Saturday, August 11, 2007


This is section from a wonderful web page dedicated to the Lushootseed people on the PNW...
and shows a great example of how animist people relate within a sense of place...
please visit and read the rest of their web page here...

"Figures in the Landscape: Spirit Powers and Religious Traditions
For Lushootseed people, the world is full of spirits. Objects and places that appear inanimate, like rocks or weather, are known to be living beings with their own spirits, just like plans, animals, and people. These spirits have played a central role in the lives of Lushootseed people, providing the skills and knowledge necessary to survive and flourish.
The number of spirit powers in the world is limitless. Some are called career spirits, since they help with everyday work. Clam or Duck, for example, help in hunting, while others support the making of baskets or assist in gambling. Loon and Grizzly were among the spirits for warriors, while Wolf and Thunder boosted the careers of undertakers and orators respectively, and humanlike beings provided wealth. In addition to career spirits, curing spirits like Otter, Kingfisher, and a giant horned serpent could be obtained by men and women destined to become doctors.
To obtain spirit powers, young people underwent great sacrifices. Gweqwultsah, or Aunt Susie Sampson Peter, received her power in the 1870s. Eighty years later, she told her story, which was translated by Upper Skagit elder Vi (Taqsheblu) Hilbert and includes comments in parentheses from Gweqwultsah's son Martin Sampson:
My father made life very arduous for me because he was an Indian Doctor. He said to me "It doesn't matter that you are merely a woman, you shall become an Indian Doctor (in keeping with the prominence of your family ancestors).
You will abstain from putting food in your mouth. You will not eat much." So that is what I did. A little bit of bread was given to me, a small portion. It would be measured according to how long my throat was. It would have to be enough to satisfy my stomach. By this regime I was trained. Also, dried salmon would be cut off and measured (along my throat). [Her father said] "Just so much, just enough, will serve to keep you appeased (while training)."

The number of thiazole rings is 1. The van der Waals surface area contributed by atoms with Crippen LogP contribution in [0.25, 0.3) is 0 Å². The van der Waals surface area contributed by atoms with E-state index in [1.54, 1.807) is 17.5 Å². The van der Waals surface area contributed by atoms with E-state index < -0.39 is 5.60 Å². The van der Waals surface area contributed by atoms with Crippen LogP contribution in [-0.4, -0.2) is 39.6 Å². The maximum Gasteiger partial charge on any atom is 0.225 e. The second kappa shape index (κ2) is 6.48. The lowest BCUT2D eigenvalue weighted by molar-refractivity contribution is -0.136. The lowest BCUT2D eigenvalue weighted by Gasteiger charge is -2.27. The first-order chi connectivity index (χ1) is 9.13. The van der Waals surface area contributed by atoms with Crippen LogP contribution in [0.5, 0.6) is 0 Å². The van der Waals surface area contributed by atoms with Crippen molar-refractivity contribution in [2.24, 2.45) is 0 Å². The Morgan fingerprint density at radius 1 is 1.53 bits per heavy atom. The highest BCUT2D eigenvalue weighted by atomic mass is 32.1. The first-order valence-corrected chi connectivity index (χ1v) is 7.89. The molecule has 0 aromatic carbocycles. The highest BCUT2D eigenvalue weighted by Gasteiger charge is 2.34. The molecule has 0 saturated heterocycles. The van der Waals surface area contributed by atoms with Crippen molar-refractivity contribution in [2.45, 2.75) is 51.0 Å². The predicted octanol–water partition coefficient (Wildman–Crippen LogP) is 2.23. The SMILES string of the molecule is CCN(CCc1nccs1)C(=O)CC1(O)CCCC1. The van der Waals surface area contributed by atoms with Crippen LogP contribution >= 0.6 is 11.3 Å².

I did not balk. I was maturing enough to understand. I am not sure of my age, however old I was. Maybe I was ten years old at that time. Never once did I come crying to my mother. When the West Wind blew, I was told, "Take off your clothes and run (as fast as you can). You need only to keep on your small undergarment. Alright, you go, run upriver." I did not pout or fuss (though I hesitated). Nonetheless, I took off my outer dress and I ran.
I removed my skirt, placed it beside the river, weighted it down with a rock, and I swam out into the current, away from shore. Out in the stream I floated in the pitch black night. I was not afraid. Nothing was allowed to scare me. So, that is how I found this particular power which always helps me, even as I grow older. Even now sustaining me is this doctoring power.
In her story, Gweqwultsah never mentions what her spirit power was. Indeed, the spirit powers were forces to be reckoned with. Relations with them were governed by strict rules, and they could never be fully understood by mortals; as one elder has said, spirits "wiggle away from your mind like a snake." It was dangerous to talk specifically about one's spirit power, and rude to ask about another person's. Disrespecting the spirit powers could lead to bad luck, illness, and even death.